What are your writing plans for October? Does NaNoWriMo factor heavily into them? Let us know!

Ideas Getting Lazy? Take Them for a Sprint!


That’s the number, the measly, panic-inducing number, of days between now and NaNoWriMo.

Are you ready? For most of us, 50,000 words is a struggle in just one month, and we all have different ways of planning for them. Some plan all throughout October (or even write all throughout October, as this year’s #NaNoWarmUp and #OctoWriMo have shown us) and others jump in blindly. But regardless of our processes, we all have a goal to meet and stories to flesh out.

It’s obvious that sprinting can help you meet your word count goals, but in order to achieve those daily 1,667 words, you need ideas. And what writer hasn’t experienced that horrid, hollow sound of his or her brain screeching to a halt under the hulking weight of writer’s block? Just about every book, no matter how promising in the first couple thousand words of execution, harbors sneaky writer’s block gnomes hiding in the shadows, waiting to snatch up your plot bunnies.

Your best bet? Sprint after them! You never know where it will take you.

As someone who has written probably the last 25,000 words of her novel through word sprinting alone, I can say that the most deviating I’ve done in my work in progress thus far has been a result of sprinting. When you’re pressured to hunker down and write, there’s no time to think. No time to work out the logistics of your next scene. If you don’t have it plotted out, or if your existing ideas are too boring or posing some other kind of problem, that’s where your creative brain goes into overdrive. It’s like a pressure cooker for your creativity; eventually, the words need to burst through, and there’s a good chance of them veering in a direction you may not have anticipated.

Many writers might get nervous about this, but the best advice I can give for unanticipated creative detours is this: let them happen. If you’re the outlining type, or simply have your next scenes mapped out mentally, put them aside and let your sprint take you down whichever road it pleases. You may be pleasantly surprised at your destination. If not, you can always double back later, and count those words as practice. After all, NaNoWriMo is about being reckless. Save your editing and outlines for December; it’s time to let your work in progress out for a walk and some experimentation!

So if you’re stuck this NaNoWriMo, pop on over to our Twitter. We’ll be keeping our eyes out for and advertising whatever sprints and scrims we find, as well as hosting our own! It may just be the creativity boost you need. And at the end of those lightning fast 20 or 30 minutes, you may find yourself with a new scene, a new character… maybe even an entirely new plot to fuel your NaNoWriMo project.

Have you ever detoured during a sprint? Or during writing at all? If not, do you think it would be a scary experience? Let us know! We promise we won’t lead you TOO far astray.

Sprint Watch! #OctoWriMo and #NaNoWarmUp

Welcome back! Thanks for stopping by again, or if you’re just checking us out, thanks for your interest! I know we promised a fantastic post by the lovely Taylor Eaton (and there is certainly one coming), but first thing’s first: we’re on Sprint Watch, and we’ve sighted two awesome word count initiatives for the month of October!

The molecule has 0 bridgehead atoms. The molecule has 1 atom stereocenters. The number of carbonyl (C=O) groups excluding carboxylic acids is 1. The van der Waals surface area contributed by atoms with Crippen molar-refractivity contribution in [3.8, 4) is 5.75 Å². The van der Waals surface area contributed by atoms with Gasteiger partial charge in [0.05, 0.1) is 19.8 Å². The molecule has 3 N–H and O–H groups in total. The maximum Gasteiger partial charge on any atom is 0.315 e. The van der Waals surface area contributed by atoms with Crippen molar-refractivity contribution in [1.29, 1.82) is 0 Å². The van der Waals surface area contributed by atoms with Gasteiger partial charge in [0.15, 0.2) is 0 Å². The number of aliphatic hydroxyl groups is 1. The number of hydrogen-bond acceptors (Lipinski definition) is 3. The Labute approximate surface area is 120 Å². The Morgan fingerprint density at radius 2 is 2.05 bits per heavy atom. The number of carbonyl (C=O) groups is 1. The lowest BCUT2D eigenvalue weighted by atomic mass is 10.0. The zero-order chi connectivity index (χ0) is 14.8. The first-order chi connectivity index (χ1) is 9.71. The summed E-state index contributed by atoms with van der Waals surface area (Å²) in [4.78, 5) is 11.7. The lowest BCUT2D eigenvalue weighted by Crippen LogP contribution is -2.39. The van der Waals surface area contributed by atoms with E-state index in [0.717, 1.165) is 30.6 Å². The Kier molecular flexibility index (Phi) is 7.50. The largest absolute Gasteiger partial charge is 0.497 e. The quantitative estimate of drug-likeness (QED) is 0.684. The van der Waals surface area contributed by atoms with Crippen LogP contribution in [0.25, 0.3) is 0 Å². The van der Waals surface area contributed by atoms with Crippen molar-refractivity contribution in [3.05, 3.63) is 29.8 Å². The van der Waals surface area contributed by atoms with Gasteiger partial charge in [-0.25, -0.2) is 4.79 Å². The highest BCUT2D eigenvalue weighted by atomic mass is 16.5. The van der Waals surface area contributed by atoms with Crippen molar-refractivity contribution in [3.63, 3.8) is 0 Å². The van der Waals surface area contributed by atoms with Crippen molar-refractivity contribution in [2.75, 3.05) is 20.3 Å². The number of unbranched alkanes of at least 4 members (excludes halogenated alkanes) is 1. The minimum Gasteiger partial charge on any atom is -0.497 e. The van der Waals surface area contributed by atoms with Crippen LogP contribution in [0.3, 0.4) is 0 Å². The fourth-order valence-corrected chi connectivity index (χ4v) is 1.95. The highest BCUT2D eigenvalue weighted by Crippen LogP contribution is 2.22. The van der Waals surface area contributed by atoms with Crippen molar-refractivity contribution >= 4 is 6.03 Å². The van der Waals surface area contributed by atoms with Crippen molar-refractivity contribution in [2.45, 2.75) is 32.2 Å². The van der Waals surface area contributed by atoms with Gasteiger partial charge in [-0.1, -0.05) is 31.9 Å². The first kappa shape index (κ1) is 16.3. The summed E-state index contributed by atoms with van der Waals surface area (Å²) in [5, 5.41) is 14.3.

It’s no secret that avid sprinters are crazy motivated, but it seems like our fellow word counters are stepping their writing goals up a bit this year. Normally, we’re all fidgeting anxiously by now, awaiting NaNoWriMo with chewed up pencils and caffeine at the ready. Maybe some of us are scribbling away at outlines, while others are preparing mentally to tackle the 50k word challenge from scratch. But this year, others are so excited for NaNoWriMo that they’ve started a month early!


The first sighting was that of #NaNoWarmUp, an awesome exercise in which writers stretch their literary muscles and take their characters for a jog around the block to prepare for November. The challenge: write 25k words, roughly 806 per day, in the month of October. That’s half of NaNoWriMo!

The #NaNoWarmUp challenge is the brainchild of Kat Zhang and Savannah J. Foley of the Pub(lishing) Crawl blog. Sprinters who participate on Twitter and on the NaNoWarmUp blog itself can earn some serious wordsmithing cred as well as fun goodies, such as free books!

But if you’re one of those awe-inspiring writers who bowls over the 50k minimum every NaNo, 25k may be a piece of cake. So, if you’re looking for an even tougher challenge, you might want to consider trying…


Just flat-out impatient for NaNoWriMo to start? That’s okay—it’s awesome, and we’re eagerly awaiting it too! If you’re about done tapping your foot, you can hop in on #OctoWriMo for a 50k writing challenge and earn your #NaNoWarmUp trophy in the process.

This hashtag was created by Katie O’Shea, who apparently decided two books are better than one and took it into her own hands to extend NaNoWriMo to October. Participants can write one 50k book in October and one in November, or write one longer novel over the two month span. The original rules for NaNoWriMo are that you begin and finish a book of a minimum of 50k words, but who will know if you just continue your #OctoWriMo project? We won’t, unless you confess. ;)

Katie also provides some fun giveaways on her blog to participating sprinters, so be sure to check it out!

Are you as excited as we are? We’re already well into October, but with numerous #WriteClubs and other planned sprints ahead, there’s still time to get cracking on your October NaNo feats! If you don’t have time, that’s okay, but we expect to see you in November. ;)